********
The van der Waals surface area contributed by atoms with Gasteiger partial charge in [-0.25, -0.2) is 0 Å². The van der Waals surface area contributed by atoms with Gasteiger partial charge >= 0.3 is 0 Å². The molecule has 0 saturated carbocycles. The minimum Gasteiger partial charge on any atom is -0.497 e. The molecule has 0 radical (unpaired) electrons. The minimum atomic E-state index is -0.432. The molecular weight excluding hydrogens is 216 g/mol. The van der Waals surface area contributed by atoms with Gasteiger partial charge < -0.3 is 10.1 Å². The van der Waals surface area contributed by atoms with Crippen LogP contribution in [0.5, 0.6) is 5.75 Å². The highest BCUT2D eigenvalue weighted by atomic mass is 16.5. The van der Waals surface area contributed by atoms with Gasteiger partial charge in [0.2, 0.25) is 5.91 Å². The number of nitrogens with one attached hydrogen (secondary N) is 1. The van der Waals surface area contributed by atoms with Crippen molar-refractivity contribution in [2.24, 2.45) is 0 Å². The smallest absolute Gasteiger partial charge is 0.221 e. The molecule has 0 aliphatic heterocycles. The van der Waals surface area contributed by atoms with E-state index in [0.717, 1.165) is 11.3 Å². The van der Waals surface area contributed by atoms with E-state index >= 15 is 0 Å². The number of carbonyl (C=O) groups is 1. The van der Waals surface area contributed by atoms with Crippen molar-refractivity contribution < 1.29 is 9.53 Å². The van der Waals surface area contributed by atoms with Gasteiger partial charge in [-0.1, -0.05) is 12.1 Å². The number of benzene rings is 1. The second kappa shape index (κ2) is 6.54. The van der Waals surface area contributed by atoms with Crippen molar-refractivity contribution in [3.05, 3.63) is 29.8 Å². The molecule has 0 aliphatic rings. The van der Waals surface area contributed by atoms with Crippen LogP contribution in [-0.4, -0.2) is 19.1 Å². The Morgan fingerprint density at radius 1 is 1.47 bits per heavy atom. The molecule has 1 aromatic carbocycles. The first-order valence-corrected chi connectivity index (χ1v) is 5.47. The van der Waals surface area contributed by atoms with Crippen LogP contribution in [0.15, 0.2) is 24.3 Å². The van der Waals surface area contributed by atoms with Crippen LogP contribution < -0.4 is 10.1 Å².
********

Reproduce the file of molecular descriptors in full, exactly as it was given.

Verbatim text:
The van der Waals surface area contributed by atoms with Gasteiger partial charge in [-0.25, -0.2) is 0 Å². The van der Waals surface area contributed by atoms with Gasteiger partial charge >= 0.3 is 0 Å². The molecule has 0 saturated carbocycles. The minimum Gasteiger partial charge on any atom is -0.497 e. The molecule has 0 radical (unpaired) electrons. The minimum atomic E-state index is -0.432. The molecular weight excluding hydrogens is 216 g/mol. The van der Waals surface area contributed by atoms with Gasteiger partial charge < -0.3 is 10.1 Å². The van der Waals surface area contributed by atoms with Crippen LogP contribution in [0.5, 0.6) is 5.75 Å². The highest BCUT2D eigenvalue weighted by atomic mass is 16.5. The van der Waals surface area contributed by atoms with Gasteiger partial charge in [0.2, 0.25) is 5.91 Å². The number of nitrogens with one attached hydrogen (secondary N) is 1. The van der Waals surface area contributed by atoms with Crippen molar-refractivity contribution in [2.24, 2.45) is 0 Å². The smallest absolute Gasteiger partial charge is 0.221 e. The molecule has 0 aliphatic heterocycles. The van der Waals surface area contributed by atoms with E-state index in [0.717, 1.165) is 11.3 Å². The van der Waals surface area contributed by atoms with E-state index >= 15 is 0 Å². The number of carbonyl (C=O) groups is 1. The van der Waals surface area contributed by atoms with Crippen molar-refractivity contribution < 1.29 is 9.53 Å². The van der Waals surface area contributed by atoms with Gasteiger partial charge in [-0.1, -0.05) is 12.1 Å². The number of benzene rings is 1. The second kappa shape index (κ2) is 6.54. The van der Waals surface area contributed by atoms with Crippen molar-refractivity contribution in [3.05, 3.63) is 29.8 Å². The molecule has 0 aliphatic rings. The van der Waals surface area contributed by atoms with Crippen LogP contribution in [-0.4, -0.2) is 19.1 Å². The Morgan fingerprint density at radius 1 is 1.47 bits per heavy atom. The molecule has 1 aromatic carbocycles. The first-order valence-corrected chi connectivity index (χ1v) is 5.47. The van der Waals surface area contributed by atoms with Crippen LogP contribution in [0.15, 0.2) is 24.3 Å². The van der Waals surface area contributed by atoms with Crippen LogP contribution < -0.4 is 10.1 Å².